A better matchup would’ve helped, obviously, and it’s no surprise Rangers-Diamondbacks hasn’t moved the needle.
The expanded postseason gave the sixth-seeded Diamondbacks an opportunity to sneak in despite going 34-44 (a .429 winning percentage) from July 2 to the end of the regular season. They did manage to beat the collapsing Cubs in six out of seven games in September, which ultimately made a difference in the tight National League wild-card race.
Only the most die-hard baseball fans outside of Arizona knew the names of more than a handful of the Diamondbacks players heading into the postseason. Several have made themselves known this October, including Ketel Marte and Mt. Carmel grad Alek Thomas. Arizona took advantage of the opportunity and upset the star-studded Dodgers and Phillies on their way to the World Series, so no one can say they didn’t earn it.
Yet the lack of star power remains. When the Game 3 starter is rookie Brandon Pfaadt, who finished with a 3-9 record and a 5.72 ERA, you know this is a team without much pitching depth.
The Texas Rangers aren’t exactly a dominant club either, earning a wild card after finishing behind the Houston Astros in the AL West. But their quest for the first championship in franchise history should make this Series watchable, much as it did for the ’16 Cubs. And at least they have some recognizable players like Seager and Marcus Semien, while García made a name for himself with a brilliant performance in the American League Championship Series.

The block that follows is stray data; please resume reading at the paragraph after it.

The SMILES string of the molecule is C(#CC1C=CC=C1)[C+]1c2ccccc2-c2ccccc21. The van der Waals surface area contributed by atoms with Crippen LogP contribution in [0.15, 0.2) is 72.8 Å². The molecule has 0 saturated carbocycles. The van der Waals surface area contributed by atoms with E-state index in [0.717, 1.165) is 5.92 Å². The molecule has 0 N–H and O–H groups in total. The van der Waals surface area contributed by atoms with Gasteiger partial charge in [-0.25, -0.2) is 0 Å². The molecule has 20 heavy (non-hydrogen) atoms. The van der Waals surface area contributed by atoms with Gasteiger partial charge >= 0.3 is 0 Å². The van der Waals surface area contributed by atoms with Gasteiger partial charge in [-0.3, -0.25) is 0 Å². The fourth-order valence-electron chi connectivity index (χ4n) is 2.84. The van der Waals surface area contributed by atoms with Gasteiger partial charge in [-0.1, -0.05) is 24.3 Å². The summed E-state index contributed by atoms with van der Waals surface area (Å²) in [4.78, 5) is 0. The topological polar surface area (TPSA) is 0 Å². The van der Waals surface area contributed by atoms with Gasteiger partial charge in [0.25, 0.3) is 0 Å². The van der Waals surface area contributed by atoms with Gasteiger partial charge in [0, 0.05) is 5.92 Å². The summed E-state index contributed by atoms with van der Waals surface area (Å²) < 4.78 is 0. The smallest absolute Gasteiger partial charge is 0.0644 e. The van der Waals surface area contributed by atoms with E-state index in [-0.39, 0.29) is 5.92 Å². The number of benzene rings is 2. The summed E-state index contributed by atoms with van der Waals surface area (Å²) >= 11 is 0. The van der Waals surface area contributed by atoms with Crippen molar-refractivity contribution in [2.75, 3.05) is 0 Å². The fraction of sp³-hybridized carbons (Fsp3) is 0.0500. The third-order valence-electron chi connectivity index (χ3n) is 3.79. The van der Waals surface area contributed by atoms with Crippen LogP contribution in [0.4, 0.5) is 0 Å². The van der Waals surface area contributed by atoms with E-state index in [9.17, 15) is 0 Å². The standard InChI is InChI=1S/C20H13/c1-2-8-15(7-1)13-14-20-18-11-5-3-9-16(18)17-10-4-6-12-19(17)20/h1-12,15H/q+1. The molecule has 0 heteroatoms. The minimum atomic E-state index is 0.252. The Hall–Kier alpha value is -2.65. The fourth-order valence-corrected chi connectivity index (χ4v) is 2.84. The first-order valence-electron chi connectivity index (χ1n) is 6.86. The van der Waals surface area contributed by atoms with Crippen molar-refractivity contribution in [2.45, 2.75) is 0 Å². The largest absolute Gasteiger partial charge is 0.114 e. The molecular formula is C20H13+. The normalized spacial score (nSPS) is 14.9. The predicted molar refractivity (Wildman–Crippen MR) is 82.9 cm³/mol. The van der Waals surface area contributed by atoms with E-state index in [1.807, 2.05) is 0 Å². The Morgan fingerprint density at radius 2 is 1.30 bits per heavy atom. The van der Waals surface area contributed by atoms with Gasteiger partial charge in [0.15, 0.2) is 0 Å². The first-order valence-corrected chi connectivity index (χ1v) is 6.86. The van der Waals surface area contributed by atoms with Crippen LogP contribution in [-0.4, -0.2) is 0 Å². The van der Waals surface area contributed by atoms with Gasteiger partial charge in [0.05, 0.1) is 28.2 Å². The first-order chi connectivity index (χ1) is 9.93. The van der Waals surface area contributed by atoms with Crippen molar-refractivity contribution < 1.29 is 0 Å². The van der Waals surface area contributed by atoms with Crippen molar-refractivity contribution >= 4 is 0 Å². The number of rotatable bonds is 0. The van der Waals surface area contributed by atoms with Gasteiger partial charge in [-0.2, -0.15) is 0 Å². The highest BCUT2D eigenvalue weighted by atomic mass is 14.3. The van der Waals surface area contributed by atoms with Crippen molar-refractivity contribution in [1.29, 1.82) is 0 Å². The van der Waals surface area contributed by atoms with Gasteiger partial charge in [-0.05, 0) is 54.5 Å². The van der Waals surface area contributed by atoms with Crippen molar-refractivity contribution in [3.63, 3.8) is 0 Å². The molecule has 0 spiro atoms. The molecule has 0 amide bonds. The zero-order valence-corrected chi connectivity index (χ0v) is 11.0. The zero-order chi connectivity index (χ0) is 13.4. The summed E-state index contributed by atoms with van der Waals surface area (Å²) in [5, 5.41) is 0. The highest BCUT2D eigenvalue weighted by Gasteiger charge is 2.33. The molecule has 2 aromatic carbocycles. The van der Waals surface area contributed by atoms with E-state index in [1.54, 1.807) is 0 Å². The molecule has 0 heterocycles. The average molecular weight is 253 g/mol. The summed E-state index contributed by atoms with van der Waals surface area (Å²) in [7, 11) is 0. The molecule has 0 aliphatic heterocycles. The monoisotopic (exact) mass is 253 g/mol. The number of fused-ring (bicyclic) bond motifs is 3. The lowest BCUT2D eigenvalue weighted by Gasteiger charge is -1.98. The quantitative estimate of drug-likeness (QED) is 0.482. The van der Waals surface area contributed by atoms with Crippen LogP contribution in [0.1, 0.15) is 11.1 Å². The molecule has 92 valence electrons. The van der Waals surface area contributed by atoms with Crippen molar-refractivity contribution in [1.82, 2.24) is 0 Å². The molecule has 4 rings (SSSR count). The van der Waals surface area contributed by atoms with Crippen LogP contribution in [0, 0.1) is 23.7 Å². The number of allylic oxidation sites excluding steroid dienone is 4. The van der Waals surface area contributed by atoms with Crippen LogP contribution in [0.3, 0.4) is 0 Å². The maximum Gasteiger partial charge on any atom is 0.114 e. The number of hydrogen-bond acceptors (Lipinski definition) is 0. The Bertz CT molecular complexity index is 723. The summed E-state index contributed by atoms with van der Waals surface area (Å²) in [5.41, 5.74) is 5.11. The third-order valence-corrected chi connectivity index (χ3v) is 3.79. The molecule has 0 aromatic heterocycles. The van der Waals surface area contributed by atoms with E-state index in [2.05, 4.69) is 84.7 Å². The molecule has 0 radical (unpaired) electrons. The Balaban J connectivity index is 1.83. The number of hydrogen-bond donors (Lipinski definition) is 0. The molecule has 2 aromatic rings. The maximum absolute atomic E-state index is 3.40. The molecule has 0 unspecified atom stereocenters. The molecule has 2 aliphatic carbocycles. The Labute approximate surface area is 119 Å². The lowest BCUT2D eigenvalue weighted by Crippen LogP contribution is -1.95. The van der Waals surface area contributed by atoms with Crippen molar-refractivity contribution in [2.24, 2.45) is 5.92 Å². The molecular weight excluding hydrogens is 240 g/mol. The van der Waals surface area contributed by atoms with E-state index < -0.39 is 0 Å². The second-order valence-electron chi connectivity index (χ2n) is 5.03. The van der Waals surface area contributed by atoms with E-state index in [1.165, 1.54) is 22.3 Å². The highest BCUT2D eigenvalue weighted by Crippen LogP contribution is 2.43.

Still, a World Series needs superstars. Until MLB figures out a way to get the game’s two biggest stars — Shohei Ohtani and Aaron Judge — into a World Series, it’s probably doomed to repeat the trend of diminishing audiences for the foreseeable future.
That’s no problem for you or me. We’re watching no matter who is playing. If you’re just a fan who loves watching baseball, you don’t care about World Series ratings. You just want to see some good games and some memorable moments. There’s still a chance this one will deliver its share of both.
But if you’re Manfred or MLB Players Association executive director Tony Clark, you have to be concerned about the game’s future.
The decision to add more wild card teams — meaning more postseason games to sell to media outlets — hasn’t seemed to make a dent in viewer interest. Reducing game times might have worked well in the regular season, but perhaps doesn’t really matter as much in October.
The next obvious move is to implement the automated strike zone, which was brought up by Fox announcer Joe Davis after an egregious call by plate umpire Alfonso Márquez against the Diamondbacks in the bottom of the ninth inning of Game 3. If that call had gone against the New York Yankees in a World Series game, robo-umps would already be a done deal.
No matter how this one turns out, it’s going to take a lot of brainstorming by MLB executives this offseason to figure out how to make the World Series a must-see event for all fans.
Denying the obvious is no longer an option.
Numbers don’t lie.